Notes Edit

  1. (Chapter XVIII)

References Edit

  1. Bulfinch, Thomas. Bulfinch's Mythology. Ed. Richard Martin. New York: HarperCollins, 1991.
  2. Dixon-Kennedy, Mike. "Clotho". Encyclopedia of Greek-Roman Mythology. ABC-CLIO. 1998.
  3. Dixon-Kennedy, Mike. "Fates". Encyclopedia of Greek-Roman Mythology. ABC-CLIO. 1998.
  4. Evslin, Bernard. Heroes, Gods, and Monsters of the Greek Myths. New York: Laurel-Leaf Books, 1996.
  5. Grimal, Pierre. The Dictionary of Classical Mythology. Malden: Blackwell Publishing, 1996.
  6. Harris, Stephen L. and Gloria Platzner. Classical Mythology Images and Insights. Ed. Emily Barrosse. 5th ed. New York: McGraw-Hill, 2008.
  7. McLeish, Kenneth. Myth: Myths and Legends of the World Explored. New York: Facts On File, 1996.
  8. Mercatante, Anthony S. "Meleager". The Facts on File Encyclopedia of World Mythology and Legend. New York: Facts On File, 1988.
  9. Rouse, W.H.D. Gods, Heroes and Men of Ancient Greece. New York: Penguin Putnam Inc., 1957.
  10. Schwab, Gustav. Gods and Heroes of Ancient Greece. New York: Pantheon Books, 1946.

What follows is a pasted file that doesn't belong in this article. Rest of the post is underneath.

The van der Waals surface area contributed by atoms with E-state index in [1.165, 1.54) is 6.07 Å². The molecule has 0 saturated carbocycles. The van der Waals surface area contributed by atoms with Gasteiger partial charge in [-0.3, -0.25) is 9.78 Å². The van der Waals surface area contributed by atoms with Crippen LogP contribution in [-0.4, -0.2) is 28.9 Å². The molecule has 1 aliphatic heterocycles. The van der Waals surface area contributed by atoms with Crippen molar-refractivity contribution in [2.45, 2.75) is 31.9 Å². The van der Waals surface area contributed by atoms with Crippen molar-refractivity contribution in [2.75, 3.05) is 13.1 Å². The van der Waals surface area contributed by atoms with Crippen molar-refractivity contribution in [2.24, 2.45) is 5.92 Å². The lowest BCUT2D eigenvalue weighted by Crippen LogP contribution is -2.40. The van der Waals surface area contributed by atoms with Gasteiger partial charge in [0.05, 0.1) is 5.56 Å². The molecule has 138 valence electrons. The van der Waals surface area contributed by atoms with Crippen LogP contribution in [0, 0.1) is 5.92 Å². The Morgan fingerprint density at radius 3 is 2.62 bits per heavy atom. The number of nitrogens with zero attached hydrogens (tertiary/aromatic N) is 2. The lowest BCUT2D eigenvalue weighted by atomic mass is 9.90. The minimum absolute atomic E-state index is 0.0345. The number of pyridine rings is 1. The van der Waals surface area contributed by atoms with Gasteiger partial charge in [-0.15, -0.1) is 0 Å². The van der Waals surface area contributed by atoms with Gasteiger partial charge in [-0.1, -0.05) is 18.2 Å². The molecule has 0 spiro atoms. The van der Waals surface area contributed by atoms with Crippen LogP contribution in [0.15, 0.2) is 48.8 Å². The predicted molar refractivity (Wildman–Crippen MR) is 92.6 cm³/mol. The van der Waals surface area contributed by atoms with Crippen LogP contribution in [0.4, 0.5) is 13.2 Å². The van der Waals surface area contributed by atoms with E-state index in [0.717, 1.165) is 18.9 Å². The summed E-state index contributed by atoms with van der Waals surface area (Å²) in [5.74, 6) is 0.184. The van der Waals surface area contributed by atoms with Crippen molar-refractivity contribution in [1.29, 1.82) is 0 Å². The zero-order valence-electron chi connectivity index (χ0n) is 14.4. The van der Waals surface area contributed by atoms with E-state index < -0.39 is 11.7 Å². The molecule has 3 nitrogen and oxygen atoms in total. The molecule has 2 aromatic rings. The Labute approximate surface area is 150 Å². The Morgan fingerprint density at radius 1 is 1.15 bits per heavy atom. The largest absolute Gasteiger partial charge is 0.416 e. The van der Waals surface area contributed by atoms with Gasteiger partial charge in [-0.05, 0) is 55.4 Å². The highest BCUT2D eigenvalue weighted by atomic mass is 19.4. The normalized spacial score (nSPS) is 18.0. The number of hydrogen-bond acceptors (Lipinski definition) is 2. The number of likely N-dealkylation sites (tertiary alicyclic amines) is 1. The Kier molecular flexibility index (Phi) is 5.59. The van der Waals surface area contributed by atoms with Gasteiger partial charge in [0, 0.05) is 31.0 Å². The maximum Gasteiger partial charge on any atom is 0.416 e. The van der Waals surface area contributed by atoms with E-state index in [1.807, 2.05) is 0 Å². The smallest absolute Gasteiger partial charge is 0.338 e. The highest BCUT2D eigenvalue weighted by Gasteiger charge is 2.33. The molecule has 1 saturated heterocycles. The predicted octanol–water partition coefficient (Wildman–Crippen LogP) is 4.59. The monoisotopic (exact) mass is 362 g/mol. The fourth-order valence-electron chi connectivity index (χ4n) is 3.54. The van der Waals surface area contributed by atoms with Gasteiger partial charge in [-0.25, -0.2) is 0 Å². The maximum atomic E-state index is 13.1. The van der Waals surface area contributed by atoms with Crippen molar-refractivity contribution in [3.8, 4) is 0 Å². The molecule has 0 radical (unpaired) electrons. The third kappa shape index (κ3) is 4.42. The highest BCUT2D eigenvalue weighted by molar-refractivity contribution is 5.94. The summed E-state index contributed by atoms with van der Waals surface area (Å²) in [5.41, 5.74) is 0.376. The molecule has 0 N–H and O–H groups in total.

11. Turner, Patricia and Charles Russell Coulter. Dictionary of Ancient Deities. Oxford: Oxford University Press, 2000.
  12. Piers Anthony. With A Tangled Skein. New York: Ballantine Books/Del Rey, 1985.

External links Edit

Template:Wikisource


Template:Time in religion and mythologybr:Kloto ca:Cloto de:Klotho (Mythologie) el:Κλωθώ es:Cloto eu:Kloto id:Moirai#Klotho it:Cloto lt:Kloto hu:Klóthó nl:Klotho ja:クロートー pl:Kloto ro:Clothos sk:Klotho sl:Kloto sv:Klotho uk:Клото zh:克洛托

Ad blocker interference detected!


Wikia is a free-to-use site that makes money from advertising. We have a modified experience for viewers using ad blockers

Wikia is not accessible if you’ve made further modifications. Remove the custom ad blocker rule(s) and the page will load as expected.